Darcie Vance, a researcher for The Unofficial Guides, visited the Las Vegas Mob Museum, also known as the National Museum of Organized Crime and Law Enforcement. Find out all about it.
Gangsters have taken over the former post office and courthouse that was built in 1933. Located in downtown Las Vegas, this museum displays artifacts and interactive exhibits that provide visitors with a look into organized crime.
The museum provides the history of both the mobsters themselves and the law that tried to fight back against organized crime. The journey begins on the third floor and introduces visitors to the Birth of the Mob. Prohibition, the birth of Las Vegas, and the St. Valentine’s Day Massacre are described in detail. This floor includes the actual wall and story of the St. Valentine’s Day Massacre. This floor also explains how the feds fought back and how the mob continued to expand during this time.
The second floor transports visitors to the 1950s to learn about the Kefauver hearings. These televised hearings were led by the Tennessee Senator and spanned to 14 cities across the country (including the building that is now the Mob Museum). This floor also features the Mob’s Greatest Hits, which includes stories on how some of the most famous mobsters met their end.
100 Years of Made Men provides the mug shot and story of some of the most notorious men (and a few women) of organized crime. The first floor ends the tour with the Organized Crime Today Exhibit, describing how crime now includes data breaches, virtual currency, illegal trade of animals, and human trafficking.
The museum also includes a basement Speakeasy for those who want to experience firsthand the Prohibition scene. The bar includes moonshine, vodka, and beer, made in house. I was pleasantly surprised at the smoothness of the house-made moonshine. Due to their popularity, the moonshine and vodka are available for purchase.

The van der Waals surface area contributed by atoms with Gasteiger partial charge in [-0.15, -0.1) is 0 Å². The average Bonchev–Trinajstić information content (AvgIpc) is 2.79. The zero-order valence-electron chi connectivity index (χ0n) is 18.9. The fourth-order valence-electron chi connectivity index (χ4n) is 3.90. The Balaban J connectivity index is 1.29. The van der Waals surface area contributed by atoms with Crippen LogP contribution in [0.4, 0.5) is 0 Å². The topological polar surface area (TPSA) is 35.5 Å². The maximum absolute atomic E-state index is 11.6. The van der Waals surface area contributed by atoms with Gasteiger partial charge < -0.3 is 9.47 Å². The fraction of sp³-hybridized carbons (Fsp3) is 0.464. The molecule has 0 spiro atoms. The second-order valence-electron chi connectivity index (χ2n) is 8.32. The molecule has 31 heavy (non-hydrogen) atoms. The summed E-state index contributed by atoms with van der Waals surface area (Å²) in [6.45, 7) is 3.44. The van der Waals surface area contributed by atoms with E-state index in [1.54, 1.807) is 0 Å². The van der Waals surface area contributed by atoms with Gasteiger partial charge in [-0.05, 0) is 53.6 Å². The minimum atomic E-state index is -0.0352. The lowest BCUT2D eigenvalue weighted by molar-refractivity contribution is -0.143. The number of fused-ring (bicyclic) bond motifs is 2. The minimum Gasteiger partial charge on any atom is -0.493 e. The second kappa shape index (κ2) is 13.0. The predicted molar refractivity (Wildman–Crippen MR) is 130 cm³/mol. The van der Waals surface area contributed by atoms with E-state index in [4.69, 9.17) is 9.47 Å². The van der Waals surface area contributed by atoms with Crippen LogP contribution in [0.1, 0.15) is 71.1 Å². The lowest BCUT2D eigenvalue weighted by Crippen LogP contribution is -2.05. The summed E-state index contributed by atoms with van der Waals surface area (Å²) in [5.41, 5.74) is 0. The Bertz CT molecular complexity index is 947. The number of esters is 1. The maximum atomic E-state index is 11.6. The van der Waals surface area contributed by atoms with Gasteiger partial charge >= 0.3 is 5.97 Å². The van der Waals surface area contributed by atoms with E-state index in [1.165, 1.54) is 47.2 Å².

A sharable bites menu is also available. Check the website for details on happy hour, Industry Night for locals, and live Jazz Nights. For those who only want to experience the Speakeasy, a ticket to the museum is not required.
There are also add-on experiences, such as the Crime Lab, a Firearm Training Simulator, and a Distillery Tour, which includes a tasting.
Tickets can be purchased online (or at the box office inside the museum) and start at $27. The museum is open 9 a.m. to 9 p.m.; the Speakeasy closes at midnight. There is a small parking garage that charges $7 for the first three hours with an additional hourly charge after that time. The museum is located at 300 Stewart Avenue in Las Vegas. Check the website for more information and special events.
Follow us on Twitter, Facebook, Instagram, and YouTube. If you enjoyed this post, sign up for our newsletter here. For all there is to see and do in Las Vegas check out The Unofficial Guide to Las Vegas.